using .doc, shoud i move my business to .docx?
January 2, 2010 4:15 PM   Subscribe

should i move my office to word 2008 (.docx) or stay with 2004 (.doc)?

we use microsoft office 2004. we have stayed with microsoft 2004 for a while because 2008 generates docx files that no one can read. i am reasonably handy with a computer and, last year, i could not install the docx/doc converter. i tried it recently and it worked so i am thinking that maybe we could move our office (20 people) painlessly to docx and office 2008. i am happy with 2004, but the converter does garble the .docx files we increasingly receive. also it is getting harder to get 2004 licenses so at some point i will have to relent. is now the moment?

the only way to do it is gradually so we will have a mixed office for a while. so the question is the translation of files seamless enough for us to remain functional in this state.
posted by alcahofa to Computers & Internet (25 answers total)
try openoffice, it can read doc files and it is free. and the file format is not proprietary so you won't be locked in to microsoft and be forced to keeping paying for every "new" version of the same old MS Office.
posted by abbat at 4:17 PM on January 2, 2010

if you move to word 2008, you can still use 2004 as the format (in the "save as" dialogue box) if you want -- that would allow you backwards compatibility for everyone who still stays on 04, and no one would have probs opening the new docx format...
posted by modernnomad at 4:18 PM on January 2, 2010

Best answer: You can just use office 2008 (which is way better than 2004) and set the default save to .doc
(instead of docx).
posted by special-k at 4:19 PM on January 2, 2010 [2 favorites]

The primary issue, IMHO, is that the user interface for 2008 is very different from 2004. The transition can be frustrating for many users at all levels of usage.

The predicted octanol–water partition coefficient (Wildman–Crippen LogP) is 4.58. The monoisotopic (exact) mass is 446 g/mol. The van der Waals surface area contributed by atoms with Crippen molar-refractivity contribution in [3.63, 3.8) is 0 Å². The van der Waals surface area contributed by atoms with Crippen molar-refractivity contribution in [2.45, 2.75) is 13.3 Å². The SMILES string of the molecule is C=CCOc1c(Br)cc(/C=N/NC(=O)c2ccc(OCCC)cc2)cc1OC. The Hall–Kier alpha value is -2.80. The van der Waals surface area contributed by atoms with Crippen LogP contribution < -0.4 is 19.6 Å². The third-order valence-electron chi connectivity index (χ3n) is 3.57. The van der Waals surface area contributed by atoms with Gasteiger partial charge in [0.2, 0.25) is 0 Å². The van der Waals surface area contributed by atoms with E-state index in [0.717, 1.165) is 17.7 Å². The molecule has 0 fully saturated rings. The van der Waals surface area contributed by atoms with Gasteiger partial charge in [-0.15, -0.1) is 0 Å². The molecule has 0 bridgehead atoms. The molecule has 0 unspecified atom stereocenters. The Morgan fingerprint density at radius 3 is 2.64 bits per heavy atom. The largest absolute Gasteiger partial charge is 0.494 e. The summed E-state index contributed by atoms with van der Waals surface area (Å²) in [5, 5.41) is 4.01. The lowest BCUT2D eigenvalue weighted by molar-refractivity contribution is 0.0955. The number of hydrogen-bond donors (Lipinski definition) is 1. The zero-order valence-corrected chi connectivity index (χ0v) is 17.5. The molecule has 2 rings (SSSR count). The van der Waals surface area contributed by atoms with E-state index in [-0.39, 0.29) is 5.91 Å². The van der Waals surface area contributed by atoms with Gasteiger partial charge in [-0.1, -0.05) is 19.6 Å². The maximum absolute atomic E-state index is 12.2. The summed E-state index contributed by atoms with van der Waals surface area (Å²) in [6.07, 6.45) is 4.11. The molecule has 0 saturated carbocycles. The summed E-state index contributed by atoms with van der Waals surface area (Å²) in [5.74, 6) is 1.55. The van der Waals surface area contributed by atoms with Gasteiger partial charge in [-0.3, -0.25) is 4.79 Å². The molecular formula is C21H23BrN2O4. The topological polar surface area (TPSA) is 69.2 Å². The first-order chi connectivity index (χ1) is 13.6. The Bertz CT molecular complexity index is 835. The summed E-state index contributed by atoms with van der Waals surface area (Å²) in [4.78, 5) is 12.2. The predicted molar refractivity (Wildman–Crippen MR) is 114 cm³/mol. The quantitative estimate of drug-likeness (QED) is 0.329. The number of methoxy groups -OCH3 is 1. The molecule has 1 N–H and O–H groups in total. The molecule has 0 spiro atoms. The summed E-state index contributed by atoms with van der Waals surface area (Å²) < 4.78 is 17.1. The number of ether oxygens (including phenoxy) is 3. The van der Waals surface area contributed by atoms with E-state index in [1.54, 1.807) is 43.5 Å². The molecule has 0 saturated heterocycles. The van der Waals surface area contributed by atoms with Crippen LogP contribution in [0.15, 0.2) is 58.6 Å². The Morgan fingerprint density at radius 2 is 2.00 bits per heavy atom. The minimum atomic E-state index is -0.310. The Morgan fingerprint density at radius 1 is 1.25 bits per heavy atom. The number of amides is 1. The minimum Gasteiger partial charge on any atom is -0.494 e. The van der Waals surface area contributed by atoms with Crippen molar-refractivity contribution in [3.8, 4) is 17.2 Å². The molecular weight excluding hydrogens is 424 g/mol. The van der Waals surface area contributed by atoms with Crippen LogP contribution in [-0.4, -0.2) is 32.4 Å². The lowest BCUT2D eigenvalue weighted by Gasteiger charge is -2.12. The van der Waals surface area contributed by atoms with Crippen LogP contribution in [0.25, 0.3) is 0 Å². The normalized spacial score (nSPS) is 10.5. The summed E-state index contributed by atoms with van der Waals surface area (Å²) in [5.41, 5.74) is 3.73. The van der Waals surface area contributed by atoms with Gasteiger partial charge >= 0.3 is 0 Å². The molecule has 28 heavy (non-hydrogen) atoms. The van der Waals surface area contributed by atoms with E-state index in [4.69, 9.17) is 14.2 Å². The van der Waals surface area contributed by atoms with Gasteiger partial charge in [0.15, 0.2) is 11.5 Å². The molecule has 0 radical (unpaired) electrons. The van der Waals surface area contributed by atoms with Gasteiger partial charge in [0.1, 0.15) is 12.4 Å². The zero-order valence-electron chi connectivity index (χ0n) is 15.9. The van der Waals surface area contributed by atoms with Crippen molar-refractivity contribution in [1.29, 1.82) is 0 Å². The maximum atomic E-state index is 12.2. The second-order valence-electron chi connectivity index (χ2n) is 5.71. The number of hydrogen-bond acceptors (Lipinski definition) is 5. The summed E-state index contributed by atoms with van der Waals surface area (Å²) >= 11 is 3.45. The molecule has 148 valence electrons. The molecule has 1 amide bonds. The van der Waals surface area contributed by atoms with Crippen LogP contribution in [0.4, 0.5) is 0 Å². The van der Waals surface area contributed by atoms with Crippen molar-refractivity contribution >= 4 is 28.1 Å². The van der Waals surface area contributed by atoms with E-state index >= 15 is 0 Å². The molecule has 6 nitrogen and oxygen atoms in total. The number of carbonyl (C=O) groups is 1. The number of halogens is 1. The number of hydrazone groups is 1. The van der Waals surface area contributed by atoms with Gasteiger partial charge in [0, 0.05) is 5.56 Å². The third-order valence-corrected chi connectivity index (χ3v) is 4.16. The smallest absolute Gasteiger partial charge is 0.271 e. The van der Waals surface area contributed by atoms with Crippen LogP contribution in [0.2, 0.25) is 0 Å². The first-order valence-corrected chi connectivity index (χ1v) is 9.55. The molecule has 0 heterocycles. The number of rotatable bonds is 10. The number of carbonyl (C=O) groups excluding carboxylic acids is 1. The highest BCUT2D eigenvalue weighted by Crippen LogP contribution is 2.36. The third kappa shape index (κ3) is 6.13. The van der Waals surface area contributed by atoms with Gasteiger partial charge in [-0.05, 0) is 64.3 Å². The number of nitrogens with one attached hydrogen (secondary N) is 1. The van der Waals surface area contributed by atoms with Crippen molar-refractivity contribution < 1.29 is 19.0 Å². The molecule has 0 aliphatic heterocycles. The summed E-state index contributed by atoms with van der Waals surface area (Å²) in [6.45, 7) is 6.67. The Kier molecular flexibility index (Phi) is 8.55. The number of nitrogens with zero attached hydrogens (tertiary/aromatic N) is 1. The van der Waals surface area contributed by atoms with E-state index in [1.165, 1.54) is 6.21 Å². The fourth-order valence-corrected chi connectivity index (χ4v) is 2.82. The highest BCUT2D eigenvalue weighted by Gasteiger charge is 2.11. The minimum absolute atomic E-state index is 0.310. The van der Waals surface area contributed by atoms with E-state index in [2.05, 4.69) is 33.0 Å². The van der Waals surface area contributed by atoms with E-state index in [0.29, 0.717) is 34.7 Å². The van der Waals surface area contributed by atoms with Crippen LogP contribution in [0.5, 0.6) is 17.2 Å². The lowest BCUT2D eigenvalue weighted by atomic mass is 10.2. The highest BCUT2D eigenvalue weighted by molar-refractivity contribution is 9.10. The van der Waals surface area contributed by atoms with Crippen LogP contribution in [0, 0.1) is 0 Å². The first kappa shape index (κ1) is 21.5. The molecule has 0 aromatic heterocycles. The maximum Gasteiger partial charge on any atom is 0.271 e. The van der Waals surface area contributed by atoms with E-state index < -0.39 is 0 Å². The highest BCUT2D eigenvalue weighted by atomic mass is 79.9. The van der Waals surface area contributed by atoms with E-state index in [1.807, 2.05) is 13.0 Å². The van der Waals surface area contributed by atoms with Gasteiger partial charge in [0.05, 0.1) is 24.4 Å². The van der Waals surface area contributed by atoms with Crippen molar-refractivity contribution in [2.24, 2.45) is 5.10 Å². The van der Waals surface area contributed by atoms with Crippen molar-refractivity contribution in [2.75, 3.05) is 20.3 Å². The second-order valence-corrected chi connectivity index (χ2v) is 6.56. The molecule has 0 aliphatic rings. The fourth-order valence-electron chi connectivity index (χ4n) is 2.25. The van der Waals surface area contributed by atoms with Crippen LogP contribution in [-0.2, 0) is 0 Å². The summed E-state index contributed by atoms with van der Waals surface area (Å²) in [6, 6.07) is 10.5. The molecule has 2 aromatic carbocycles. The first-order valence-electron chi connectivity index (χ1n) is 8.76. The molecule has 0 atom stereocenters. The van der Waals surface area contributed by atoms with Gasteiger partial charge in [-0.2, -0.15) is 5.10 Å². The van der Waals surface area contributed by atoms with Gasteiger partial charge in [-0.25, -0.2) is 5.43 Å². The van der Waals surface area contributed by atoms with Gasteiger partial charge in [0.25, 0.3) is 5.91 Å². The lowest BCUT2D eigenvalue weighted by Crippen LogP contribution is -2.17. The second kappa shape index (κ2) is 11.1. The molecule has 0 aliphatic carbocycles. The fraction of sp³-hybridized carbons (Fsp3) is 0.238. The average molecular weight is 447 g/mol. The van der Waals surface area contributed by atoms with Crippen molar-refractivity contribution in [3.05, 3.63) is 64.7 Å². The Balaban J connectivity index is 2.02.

posted by ten pounds of inedita at 4:20 PM on January 2, 2010 [1 favorite]

Word 2008 takes a bit of getting used to, but it's fine, and switching made my life a lot easier. It opens .doc files with no problems. When/if you switch, it is ultra-polite send both .doc and .docx to folks if you're not sure whether they have 2008, because as you know, it's a real pain to successfully convert files. Which is UTTER, UTTER bullshit, imho, and would make me switch from Word if it weren't so ubiquitous.
posted by nosila at 4:21 PM on January 2, 2010

Do you need to run or record macros? If so, don't switch to 2008! Hang on for the next version -- I believe it once again includes support for VBA.
posted by theredpen at 4:22 PM on January 2, 2010

I think Office 2008 is way better than 2004, so an upgrade is definitely worth it. It takes some getting used to but I find it much easier to use than older versions. However, the newest version of Office (2010) is currently in public beta, although I'm not sure exactly when in the coming year it will be released. You may want to consider holding off for a few more months.
posted by puritycontrol at 4:29 PM on January 2, 2010

...and maybe just install the beta as a temporary solution until you go for the actual upgrade.
posted by puritycontrol at 4:31 PM on January 2, 2010

Am I on crack, or aren't the versions called 2003 and 2007?
posted by gjc at 4:46 PM on January 2, 2010

GJC, I think so, but there's a Mac version that might be 2004, and there is a Mac version of Office that is dated 2008.
posted by midatlanticwanderer at 4:50 PM on January 2, 2010

While getting familiar to the new format can be frustrating, in the end, Office 2008 is worlds better than 2004. When sharing files, as mentioned above, you can just save in the old ".doc" format, and most of the time if someone just edits the extension from ".docx" to ".doc" they can access the file, too.
posted by katemcd at 5:06 PM on January 2, 2010

Just repeating that you can easily make Word 2007 (which is getting ancient at nearly three years old) save files in .doc format automatically. I'd spring for the upgrade.

Sure, 2010 is coming soon, but 2007 has got some good mileage on it, and it's not going anywhere soon. 2010 is bound to be a little buggy for the first year at least.
posted by General Malaise at 5:08 PM on January 2, 2010

With regards to the Office 2010 beta that was mentioned, the official release date is still on track for June.